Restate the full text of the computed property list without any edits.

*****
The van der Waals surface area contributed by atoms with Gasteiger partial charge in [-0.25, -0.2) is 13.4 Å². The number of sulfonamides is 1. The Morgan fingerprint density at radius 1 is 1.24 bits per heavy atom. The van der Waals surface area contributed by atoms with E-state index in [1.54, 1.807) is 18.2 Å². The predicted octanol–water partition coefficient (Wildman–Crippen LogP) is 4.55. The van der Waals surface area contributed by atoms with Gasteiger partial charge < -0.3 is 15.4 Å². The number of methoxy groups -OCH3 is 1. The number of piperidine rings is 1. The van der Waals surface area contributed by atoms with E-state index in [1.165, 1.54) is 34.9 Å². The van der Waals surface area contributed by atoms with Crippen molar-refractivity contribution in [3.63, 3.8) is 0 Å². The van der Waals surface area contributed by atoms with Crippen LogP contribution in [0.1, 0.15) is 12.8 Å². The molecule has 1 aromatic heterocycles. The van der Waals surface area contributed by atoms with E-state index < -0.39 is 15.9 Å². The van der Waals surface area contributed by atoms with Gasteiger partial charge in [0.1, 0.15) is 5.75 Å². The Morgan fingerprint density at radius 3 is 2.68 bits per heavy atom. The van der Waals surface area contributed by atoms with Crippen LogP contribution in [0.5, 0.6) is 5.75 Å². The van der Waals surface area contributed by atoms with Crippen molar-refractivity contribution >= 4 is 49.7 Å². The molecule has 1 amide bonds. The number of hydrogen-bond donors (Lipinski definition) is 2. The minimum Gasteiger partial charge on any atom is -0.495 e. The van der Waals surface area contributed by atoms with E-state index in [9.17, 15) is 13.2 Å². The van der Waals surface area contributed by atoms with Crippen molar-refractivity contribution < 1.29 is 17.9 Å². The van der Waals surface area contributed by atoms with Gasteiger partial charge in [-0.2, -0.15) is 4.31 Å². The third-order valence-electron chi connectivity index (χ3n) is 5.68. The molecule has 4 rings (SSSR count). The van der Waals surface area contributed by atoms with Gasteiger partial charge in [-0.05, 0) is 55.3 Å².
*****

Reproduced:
The van der Waals surface area contributed by atoms with Gasteiger partial charge in [-0.25, -0.2) is 13.4 Å². The number of sulfonamides is 1. The Morgan fingerprint density at radius 1 is 1.24 bits per heavy atom. The van der Waals surface area contributed by atoms with E-state index in [1.54, 1.807) is 18.2 Å². The predicted octanol–water partition coefficient (Wildman–Crippen LogP) is 4.55. The van der Waals surface area contributed by atoms with Gasteiger partial charge < -0.3 is 15.4 Å². The number of methoxy groups -OCH3 is 1. The number of piperidine rings is 1. The van der Waals surface area contributed by atoms with E-state index in [1.165, 1.54) is 34.9 Å². The van der Waals surface area contributed by atoms with Crippen molar-refractivity contribution in [3.63, 3.8) is 0 Å². The van der Waals surface area contributed by atoms with Crippen LogP contribution in [0.1, 0.15) is 12.8 Å². The molecule has 1 aromatic heterocycles. The van der Waals surface area contributed by atoms with E-state index < -0.39 is 15.9 Å². The van der Waals surface area contributed by atoms with Gasteiger partial charge in [0.1, 0.15) is 5.75 Å². The Morgan fingerprint density at radius 3 is 2.68 bits per heavy atom. The van der Waals surface area contributed by atoms with Crippen LogP contribution in [0.5, 0.6) is 5.75 Å². The van der Waals surface area contributed by atoms with Crippen molar-refractivity contribution >= 4 is 49.7 Å². The molecule has 1 amide bonds. The number of hydrogen-bond donors (Lipinski definition) is 2. The minimum Gasteiger partial charge on any atom is -0.495 e. The van der Waals surface area contributed by atoms with E-state index in [9.17, 15) is 13.2 Å². The van der Waals surface area contributed by atoms with Crippen molar-refractivity contribution < 1.29 is 17.9 Å². The van der Waals surface area contributed by atoms with Gasteiger partial charge in [-0.2, -0.15) is 4.31 Å². The third-order valence-electron chi connectivity index (χ3n) is 5.68. The molecule has 4 rings (SSSR count). The van der Waals surface area contributed by atoms with Gasteiger partial charge in [-0.05, 0) is 55.3 Å².